Novartis is the latest Big Pharma player to extend olive branch in Third World patent rights row
While the global quarrel over the pricing of patented drugs continues unabated, Swiss pharmaceutical giant Novartis has announced that it will offer a number of its medicines at significant discount to developing countries.
According to a press release this week, the Novartis Access programme will provide 15 of its treatments at a cut price of $1 per month each to governments, non-governmental organisations and public sector healthcare providers, initially in Ethiopia, Kenya and Vietnam. Both patent-protected and generic formulations – including treatments for breast cancer, cardiovascular disease, diabetes and respiratory illnesses – feature in the programme. Novartis will consider the rollout of the scheme in 30 other developing countries in coming years, depending on demand (which we can be fairly sure will be massive). The press release states that Novartis “expects this new approach to be commercially sustainable over the long term”.
The move will give patients much more affordable access to vital medicines. But Novartis gains too. The move boosts the company’s credentials as a responsible corporate citizen and looks set to generate it positive publicity – something that is in short supply in Big Pharma, even at the best of times.
Furthermore, the strategy could prove to add value in the long run if it enables Novartis to hold on to its patents and brands while mollifying those emerging markets, such as India, that are typically seen by those in Big Pharma as being hostile towards them as IP owners.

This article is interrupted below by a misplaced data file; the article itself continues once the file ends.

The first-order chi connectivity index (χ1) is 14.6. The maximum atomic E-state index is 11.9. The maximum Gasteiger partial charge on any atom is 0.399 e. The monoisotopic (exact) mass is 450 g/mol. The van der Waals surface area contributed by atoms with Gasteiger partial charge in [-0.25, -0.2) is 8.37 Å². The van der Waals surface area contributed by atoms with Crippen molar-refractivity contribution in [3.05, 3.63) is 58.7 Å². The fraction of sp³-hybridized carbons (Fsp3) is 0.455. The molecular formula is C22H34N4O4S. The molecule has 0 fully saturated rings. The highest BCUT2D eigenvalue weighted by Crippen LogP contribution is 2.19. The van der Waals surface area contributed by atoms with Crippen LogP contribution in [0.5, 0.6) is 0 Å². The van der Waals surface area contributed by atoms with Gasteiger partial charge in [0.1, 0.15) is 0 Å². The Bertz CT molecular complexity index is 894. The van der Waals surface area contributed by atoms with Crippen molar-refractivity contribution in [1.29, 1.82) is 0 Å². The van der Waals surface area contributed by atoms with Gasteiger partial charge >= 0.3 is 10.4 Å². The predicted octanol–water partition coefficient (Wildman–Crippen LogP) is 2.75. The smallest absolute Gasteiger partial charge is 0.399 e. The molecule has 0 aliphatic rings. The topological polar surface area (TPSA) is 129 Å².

Emerging markets have proved troublesome for the ambitions of major pharmaceutical innovator companies in recent years, with India being the epicentre of these difficulties. Most notably for Novartis, the Indian patent office – as well as, ultimately, the country’s Supreme Court – refused it a patent on its blockbuster Glivec anti-cancer treatment. Fellow Swiss outfit Roche has also run into IP-related problems in India; while Bayer saw its patented cancer drug Nexavar the subject of the country’s first compulsory licence order back in March 2012.
However, there are numerous signs that it is possible for both sides of the debate to reach compromise. Speaking at IPBC China in Beijing back in April, Paul Fehlner, global head of intellectual property at Novartis, revealed that the Swiss company had experienced some favourable court decisions in India of late, including one in which it was granted an injunction. This suggests that characterisations of India’s patent system as being almost exclusively hostile to pharmaceutical originators are unfair.
Moreover, rights holders themselves are exploring alternative business strategies that could keep them in emerging markets while also going some way towards addressing the pricing issue. Last year, Gilead struck a deal with seven Indian generic drugmakers to license its sofosbuvir hepatitis-C treatment in order to manufacture and market the compound at lower cost (the Indian Pharmaceutical Association and generic company Natco this month dropped their oppositions to Gilead’s latest application for an Indian patent on sofosbuvir). Novartis’ Access scheme also looks to be such an attempt at an alternative strategy, and one that the Swiss company would presumably hope to be fairly well received if it were eventually to be rolled out to India.
If medicines are made available at fair and realistic prices, then authorities in developing countries have less reason to issue compulsory licences – or at least, to threaten to do so – on the patents that cover those medicines. That means that the pharmaceutical originator companies get to keep a hold of their patents and maintain their competitive advantage over other pharmaceutical companies.
Presumably, Novartis believes it can still make enough money across its whole product offering and geographic range for this scheme to be viable. That would suggest that it is an approach that other pharmaceutical originators may want to mull over as they seek to expand their reach in emerging markets and get medicines to patients, while at the same time preserving their IP rights and the R&D investments these protect.